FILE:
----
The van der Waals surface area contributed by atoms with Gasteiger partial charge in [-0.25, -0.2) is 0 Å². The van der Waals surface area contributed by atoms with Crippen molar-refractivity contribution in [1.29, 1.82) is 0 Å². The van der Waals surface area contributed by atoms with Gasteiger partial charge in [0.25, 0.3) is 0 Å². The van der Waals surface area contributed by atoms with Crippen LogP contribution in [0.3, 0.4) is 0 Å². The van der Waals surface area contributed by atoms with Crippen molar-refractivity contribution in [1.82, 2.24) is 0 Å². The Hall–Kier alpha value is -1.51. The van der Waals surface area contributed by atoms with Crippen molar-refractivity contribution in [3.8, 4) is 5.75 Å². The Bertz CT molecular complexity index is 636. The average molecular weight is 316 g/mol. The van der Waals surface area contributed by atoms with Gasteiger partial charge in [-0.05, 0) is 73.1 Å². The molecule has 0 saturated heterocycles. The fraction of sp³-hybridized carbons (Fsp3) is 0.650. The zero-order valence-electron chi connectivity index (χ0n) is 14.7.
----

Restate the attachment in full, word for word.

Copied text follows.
The van der Waals surface area contributed by atoms with Gasteiger partial charge in [-0.25, -0.2) is 0 Å². The van der Waals surface area contributed by atoms with Crippen molar-refractivity contribution in [1.29, 1.82) is 0 Å². The van der Waals surface area contributed by atoms with Gasteiger partial charge in [0.25, 0.3) is 0 Å². The van der Waals surface area contributed by atoms with Crippen LogP contribution in [0.3, 0.4) is 0 Å². The van der Waals surface area contributed by atoms with Crippen molar-refractivity contribution in [1.82, 2.24) is 0 Å². The Hall–Kier alpha value is -1.51. The van der Waals surface area contributed by atoms with Crippen molar-refractivity contribution in [3.8, 4) is 5.75 Å². The Bertz CT molecular complexity index is 636. The average molecular weight is 316 g/mol. The van der Waals surface area contributed by atoms with Gasteiger partial charge in [-0.05, 0) is 73.1 Å². The molecule has 0 saturated heterocycles. The fraction of sp³-hybridized carbons (Fsp3) is 0.650. The zero-order valence-electron chi connectivity index (χ0n) is 14.7.